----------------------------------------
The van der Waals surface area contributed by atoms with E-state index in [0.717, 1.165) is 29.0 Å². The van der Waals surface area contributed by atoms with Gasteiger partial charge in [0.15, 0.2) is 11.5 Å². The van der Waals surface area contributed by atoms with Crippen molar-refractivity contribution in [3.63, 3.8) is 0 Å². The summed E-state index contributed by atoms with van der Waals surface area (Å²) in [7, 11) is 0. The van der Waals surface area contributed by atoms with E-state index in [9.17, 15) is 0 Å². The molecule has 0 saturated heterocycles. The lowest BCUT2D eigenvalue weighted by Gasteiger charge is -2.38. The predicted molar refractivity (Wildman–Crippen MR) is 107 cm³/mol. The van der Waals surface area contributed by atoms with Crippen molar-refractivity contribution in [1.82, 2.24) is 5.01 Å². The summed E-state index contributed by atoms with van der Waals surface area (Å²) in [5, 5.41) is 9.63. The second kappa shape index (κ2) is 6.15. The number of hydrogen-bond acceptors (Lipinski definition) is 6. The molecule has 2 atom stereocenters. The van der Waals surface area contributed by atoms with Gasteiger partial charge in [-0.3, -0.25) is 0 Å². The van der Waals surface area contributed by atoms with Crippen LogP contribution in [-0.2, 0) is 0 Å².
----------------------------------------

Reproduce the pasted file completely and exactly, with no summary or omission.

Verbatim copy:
The van der Waals surface area contributed by atoms with E-state index in [0.717, 1.165) is 29.0 Å². The van der Waals surface area contributed by atoms with Gasteiger partial charge in [0.15, 0.2) is 11.5 Å². The van der Waals surface area contributed by atoms with Crippen molar-refractivity contribution in [3.63, 3.8) is 0 Å². The summed E-state index contributed by atoms with van der Waals surface area (Å²) in [7, 11) is 0. The van der Waals surface area contributed by atoms with E-state index in [9.17, 15) is 0 Å². The molecule has 0 saturated heterocycles. The lowest BCUT2D eigenvalue weighted by Gasteiger charge is -2.38. The predicted molar refractivity (Wildman–Crippen MR) is 107 cm³/mol. The van der Waals surface area contributed by atoms with Crippen molar-refractivity contribution in [1.82, 2.24) is 5.01 Å². The summed E-state index contributed by atoms with van der Waals surface area (Å²) in [5, 5.41) is 9.63. The second kappa shape index (κ2) is 6.15. The number of hydrogen-bond acceptors (Lipinski definition) is 6. The molecule has 2 atom stereocenters. The van der Waals surface area contributed by atoms with Gasteiger partial charge in [-0.3, -0.25) is 0 Å². The van der Waals surface area contributed by atoms with Crippen LogP contribution in [-0.2, 0) is 0 Å².